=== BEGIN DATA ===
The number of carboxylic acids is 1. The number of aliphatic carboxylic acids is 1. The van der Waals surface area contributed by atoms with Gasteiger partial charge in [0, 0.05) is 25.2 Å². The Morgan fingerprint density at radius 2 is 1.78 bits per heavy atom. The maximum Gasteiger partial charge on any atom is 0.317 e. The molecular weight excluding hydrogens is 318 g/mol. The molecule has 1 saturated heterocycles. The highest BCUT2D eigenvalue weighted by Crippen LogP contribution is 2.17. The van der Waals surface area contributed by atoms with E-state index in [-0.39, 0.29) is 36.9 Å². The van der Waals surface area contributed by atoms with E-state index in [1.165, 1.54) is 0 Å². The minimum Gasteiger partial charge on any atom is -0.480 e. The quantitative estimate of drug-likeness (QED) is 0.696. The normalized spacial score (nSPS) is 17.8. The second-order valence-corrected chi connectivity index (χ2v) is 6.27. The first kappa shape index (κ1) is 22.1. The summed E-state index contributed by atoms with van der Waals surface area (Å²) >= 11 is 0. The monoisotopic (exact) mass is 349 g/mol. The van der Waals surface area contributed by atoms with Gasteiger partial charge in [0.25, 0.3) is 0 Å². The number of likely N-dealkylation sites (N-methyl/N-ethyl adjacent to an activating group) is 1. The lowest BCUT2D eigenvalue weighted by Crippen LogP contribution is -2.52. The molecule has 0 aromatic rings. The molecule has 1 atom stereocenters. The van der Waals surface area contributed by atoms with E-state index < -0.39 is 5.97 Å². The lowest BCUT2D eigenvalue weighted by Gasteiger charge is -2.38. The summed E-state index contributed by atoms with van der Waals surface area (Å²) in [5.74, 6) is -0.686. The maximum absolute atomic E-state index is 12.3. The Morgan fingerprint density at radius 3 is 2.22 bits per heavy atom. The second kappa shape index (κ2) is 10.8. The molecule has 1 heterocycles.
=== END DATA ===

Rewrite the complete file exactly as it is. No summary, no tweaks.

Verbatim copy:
The number of carboxylic acids is 1. The number of aliphatic carboxylic acids is 1. The van der Waals surface area contributed by atoms with Gasteiger partial charge in [0, 0.05) is 25.2 Å². The Morgan fingerprint density at radius 2 is 1.78 bits per heavy atom. The maximum Gasteiger partial charge on any atom is 0.317 e. The molecular weight excluding hydrogens is 318 g/mol. The molecule has 1 saturated heterocycles. The highest BCUT2D eigenvalue weighted by Crippen LogP contribution is 2.17. The van der Waals surface area contributed by atoms with E-state index in [-0.39, 0.29) is 36.9 Å². The van der Waals surface area contributed by atoms with E-state index in [1.165, 1.54) is 0 Å². The minimum Gasteiger partial charge on any atom is -0.480 e. The quantitative estimate of drug-likeness (QED) is 0.696. The normalized spacial score (nSPS) is 17.8. The second-order valence-corrected chi connectivity index (χ2v) is 6.27. The first kappa shape index (κ1) is 22.1. The summed E-state index contributed by atoms with van der Waals surface area (Å²) >= 11 is 0. The monoisotopic (exact) mass is 349 g/mol. The van der Waals surface area contributed by atoms with Gasteiger partial charge in [0.25, 0.3) is 0 Å². The number of likely N-dealkylation sites (N-methyl/N-ethyl adjacent to an activating group) is 1. The lowest BCUT2D eigenvalue weighted by Crippen LogP contribution is -2.52. The molecule has 0 aromatic rings. The molecule has 1 atom stereocenters. The van der Waals surface area contributed by atoms with E-state index < -0.39 is 5.97 Å². The lowest BCUT2D eigenvalue weighted by Gasteiger charge is -2.38. The summed E-state index contributed by atoms with van der Waals surface area (Å²) in [5.74, 6) is -0.686. The maximum absolute atomic E-state index is 12.3. The Morgan fingerprint density at radius 3 is 2.22 bits per heavy atom. The second kappa shape index (κ2) is 10.8. The molecule has 1 heterocycles.